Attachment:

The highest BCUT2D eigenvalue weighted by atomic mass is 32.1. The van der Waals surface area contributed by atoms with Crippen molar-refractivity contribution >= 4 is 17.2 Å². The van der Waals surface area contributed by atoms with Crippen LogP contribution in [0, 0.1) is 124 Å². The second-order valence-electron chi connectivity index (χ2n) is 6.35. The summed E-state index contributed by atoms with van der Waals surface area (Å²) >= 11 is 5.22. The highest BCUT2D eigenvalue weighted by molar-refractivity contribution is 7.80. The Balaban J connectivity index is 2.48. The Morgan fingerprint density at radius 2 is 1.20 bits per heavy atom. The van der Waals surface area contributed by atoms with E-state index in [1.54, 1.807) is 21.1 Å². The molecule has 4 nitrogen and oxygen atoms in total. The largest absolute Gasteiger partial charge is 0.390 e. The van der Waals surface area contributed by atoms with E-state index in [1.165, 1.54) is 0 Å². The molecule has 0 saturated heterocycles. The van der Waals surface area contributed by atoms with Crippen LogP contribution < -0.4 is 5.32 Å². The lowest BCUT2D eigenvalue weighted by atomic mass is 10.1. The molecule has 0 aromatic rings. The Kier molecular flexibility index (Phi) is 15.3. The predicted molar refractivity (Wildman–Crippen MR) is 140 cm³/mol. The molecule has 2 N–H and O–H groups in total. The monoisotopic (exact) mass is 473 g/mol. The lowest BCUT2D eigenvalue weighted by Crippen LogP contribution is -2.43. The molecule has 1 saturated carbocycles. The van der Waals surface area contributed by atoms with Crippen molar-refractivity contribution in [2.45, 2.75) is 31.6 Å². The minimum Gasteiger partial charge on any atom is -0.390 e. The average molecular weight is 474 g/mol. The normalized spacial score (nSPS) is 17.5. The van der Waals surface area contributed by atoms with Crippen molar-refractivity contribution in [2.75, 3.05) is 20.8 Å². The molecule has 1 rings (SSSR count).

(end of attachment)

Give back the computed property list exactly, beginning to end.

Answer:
The highest BCUT2D eigenvalue weighted by atomic mass is 32.1. The van der Waals surface area contributed by atoms with Crippen molar-refractivity contribution >= 4 is 17.2 Å². The van der Waals surface area contributed by atoms with Crippen LogP contribution in [0, 0.1) is 124 Å². The second-order valence-electron chi connectivity index (χ2n) is 6.35. The summed E-state index contributed by atoms with van der Waals surface area (Å²) >= 11 is 5.22. The highest BCUT2D eigenvalue weighted by molar-refractivity contribution is 7.80. The Balaban J connectivity index is 2.48. The Morgan fingerprint density at radius 2 is 1.20 bits per heavy atom. The van der Waals surface area contributed by atoms with E-state index in [1.54, 1.807) is 21.1 Å². The molecule has 4 nitrogen and oxygen atoms in total. The largest absolute Gasteiger partial charge is 0.390 e. The van der Waals surface area contributed by atoms with E-state index in [1.165, 1.54) is 0 Å². The molecule has 0 saturated heterocycles. The van der Waals surface area contributed by atoms with Crippen LogP contribution < -0.4 is 5.32 Å². The lowest BCUT2D eigenvalue weighted by atomic mass is 10.1. The molecule has 0 aromatic rings. The Kier molecular flexibility index (Phi) is 15.3. The predicted molar refractivity (Wildman–Crippen MR) is 140 cm³/mol. The molecule has 2 N–H and O–H groups in total. The monoisotopic (exact) mass is 473 g/mol. The lowest BCUT2D eigenvalue weighted by Crippen LogP contribution is -2.43. The molecule has 1 saturated carbocycles. The van der Waals surface area contributed by atoms with Crippen molar-refractivity contribution in [2.45, 2.75) is 31.6 Å². The minimum Gasteiger partial charge on any atom is -0.390 e. The average molecular weight is 474 g/mol. The normalized spacial score (nSPS) is 17.5. The van der Waals surface area contributed by atoms with Crippen molar-refractivity contribution in [2.75, 3.05) is 20.8 Å². The molecule has 1 rings (SSSR count).